Leadership Leader

Beurden_ShellI don’t generally support pay reductions. They seldom have the desired effect. Having said that, and in contrast to others (mentioned below), Shell’s Ben van Buerden is the poster-child/rock star for CEO pay reductions, after he saw his total package drop nearly 10% amid our crazy oil pricing environment.

Contrast that with BP’s Bob Dudley, who recently received a 20% increase in his pay package, after smoothly revealing that 2015 was the worst financial year in the oil giant’s history. The worst. The Board’s compensation committee also said that executive directors received no increase in base salary in 2015 and that senior leadership would not see salary increases this year either.

How, exactly, does that conversation work? “I’ll take 20%, please. Let them eat cake.”?? I didn’t want to give Dudley any more airtime, or we could have made him this month’s Laggard.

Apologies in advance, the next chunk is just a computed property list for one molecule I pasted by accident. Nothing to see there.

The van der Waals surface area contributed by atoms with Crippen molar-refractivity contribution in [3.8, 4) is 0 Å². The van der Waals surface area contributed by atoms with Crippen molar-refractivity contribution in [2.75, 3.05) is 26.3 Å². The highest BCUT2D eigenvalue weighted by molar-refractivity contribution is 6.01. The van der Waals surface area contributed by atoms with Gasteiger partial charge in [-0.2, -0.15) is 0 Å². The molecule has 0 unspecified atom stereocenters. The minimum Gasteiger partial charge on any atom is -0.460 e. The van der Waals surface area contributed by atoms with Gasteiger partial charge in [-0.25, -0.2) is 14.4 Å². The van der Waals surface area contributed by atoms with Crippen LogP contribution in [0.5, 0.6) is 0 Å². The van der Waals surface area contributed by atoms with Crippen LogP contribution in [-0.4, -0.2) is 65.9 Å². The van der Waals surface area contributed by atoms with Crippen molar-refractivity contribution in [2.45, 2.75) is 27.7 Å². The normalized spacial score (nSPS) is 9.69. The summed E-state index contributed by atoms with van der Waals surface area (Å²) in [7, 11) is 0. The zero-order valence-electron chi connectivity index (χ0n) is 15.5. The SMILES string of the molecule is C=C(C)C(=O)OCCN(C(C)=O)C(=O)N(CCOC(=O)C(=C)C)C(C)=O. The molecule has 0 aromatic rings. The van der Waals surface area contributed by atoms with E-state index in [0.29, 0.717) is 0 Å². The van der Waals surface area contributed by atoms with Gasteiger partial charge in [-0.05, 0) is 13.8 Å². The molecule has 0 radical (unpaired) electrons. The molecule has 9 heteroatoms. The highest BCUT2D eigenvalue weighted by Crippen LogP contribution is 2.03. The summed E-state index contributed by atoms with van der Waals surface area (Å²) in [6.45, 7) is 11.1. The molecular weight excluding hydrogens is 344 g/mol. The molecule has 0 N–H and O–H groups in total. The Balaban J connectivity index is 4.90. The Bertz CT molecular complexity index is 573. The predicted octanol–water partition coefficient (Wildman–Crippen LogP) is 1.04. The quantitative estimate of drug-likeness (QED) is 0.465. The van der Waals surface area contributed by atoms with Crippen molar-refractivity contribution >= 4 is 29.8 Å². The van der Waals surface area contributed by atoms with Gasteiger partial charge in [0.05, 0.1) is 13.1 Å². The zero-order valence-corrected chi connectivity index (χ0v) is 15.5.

Shell’s Board said: “Shell’s executive compensation reflects delivery of our strategy… there is a clear alignment between the company’s performance and our compensation policies.” I should say so. If van Buerden has to go back to the cost-cutting well with added layoffs and/or pay restrictions, at least he’s felt some of the pain, and has some degree of personal credibility.

Look, we can all argue for days about CEO compensation. Having the burden of thousands of families depending on your decision-making is certainly worthy of compensation. But optics matter as well. In these times for Oil & Gas, a CEO accepting/insisting on a pay reduction (or at least not a pay raise given only to you) is a solid standard to which others should aspire.

Shell’s Ben van Buerden set that standard, we appreciate it, and he’s our Leadership Leader for March.

Leadership Milquetoast

WWP LogoBeing a veteran doesn’t give me any special standing to be disgusted at the waste that brought down the CEO and COO of the Wounded Warrior Project. It’s a way too familiar story in the non-profit world, and we’ve all been warned to be careful who we give our money to.